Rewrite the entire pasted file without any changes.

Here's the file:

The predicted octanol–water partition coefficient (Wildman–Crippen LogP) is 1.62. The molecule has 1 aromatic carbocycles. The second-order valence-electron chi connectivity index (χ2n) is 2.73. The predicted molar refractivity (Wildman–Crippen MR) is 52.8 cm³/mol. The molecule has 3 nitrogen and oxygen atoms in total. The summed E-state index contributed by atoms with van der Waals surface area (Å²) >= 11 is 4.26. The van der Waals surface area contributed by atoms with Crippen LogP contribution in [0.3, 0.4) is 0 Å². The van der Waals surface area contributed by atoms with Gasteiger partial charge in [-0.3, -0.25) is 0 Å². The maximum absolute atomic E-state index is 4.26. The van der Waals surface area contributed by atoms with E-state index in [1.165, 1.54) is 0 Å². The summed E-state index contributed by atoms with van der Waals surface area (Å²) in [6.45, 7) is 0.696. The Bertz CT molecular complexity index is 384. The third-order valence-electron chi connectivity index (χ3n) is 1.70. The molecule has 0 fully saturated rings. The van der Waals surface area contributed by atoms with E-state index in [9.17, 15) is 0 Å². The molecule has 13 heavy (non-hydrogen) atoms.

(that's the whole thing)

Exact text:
The predicted octanol–water partition coefficient (Wildman–Crippen LogP) is 1.62. The molecule has 1 aromatic carbocycles. The second-order valence-electron chi connectivity index (χ2n) is 2.73. The predicted molar refractivity (Wildman–Crippen MR) is 52.8 cm³/mol. The molecule has 3 nitrogen and oxygen atoms in total. The summed E-state index contributed by atoms with van der Waals surface area (Å²) >= 11 is 4.26. The van der Waals surface area contributed by atoms with Crippen LogP contribution in [0.3, 0.4) is 0 Å². The van der Waals surface area contributed by atoms with Gasteiger partial charge in [-0.3, -0.25) is 0 Å². The maximum absolute atomic E-state index is 4.26. The van der Waals surface area contributed by atoms with E-state index in [1.165, 1.54) is 0 Å². The summed E-state index contributed by atoms with van der Waals surface area (Å²) in [6.45, 7) is 0.696. The Bertz CT molecular complexity index is 384. The third-order valence-electron chi connectivity index (χ3n) is 1.70. The molecule has 0 fully saturated rings. The van der Waals surface area contributed by atoms with E-state index in [9.17, 15) is 0 Å². The molecule has 13 heavy (non-hydrogen) atoms.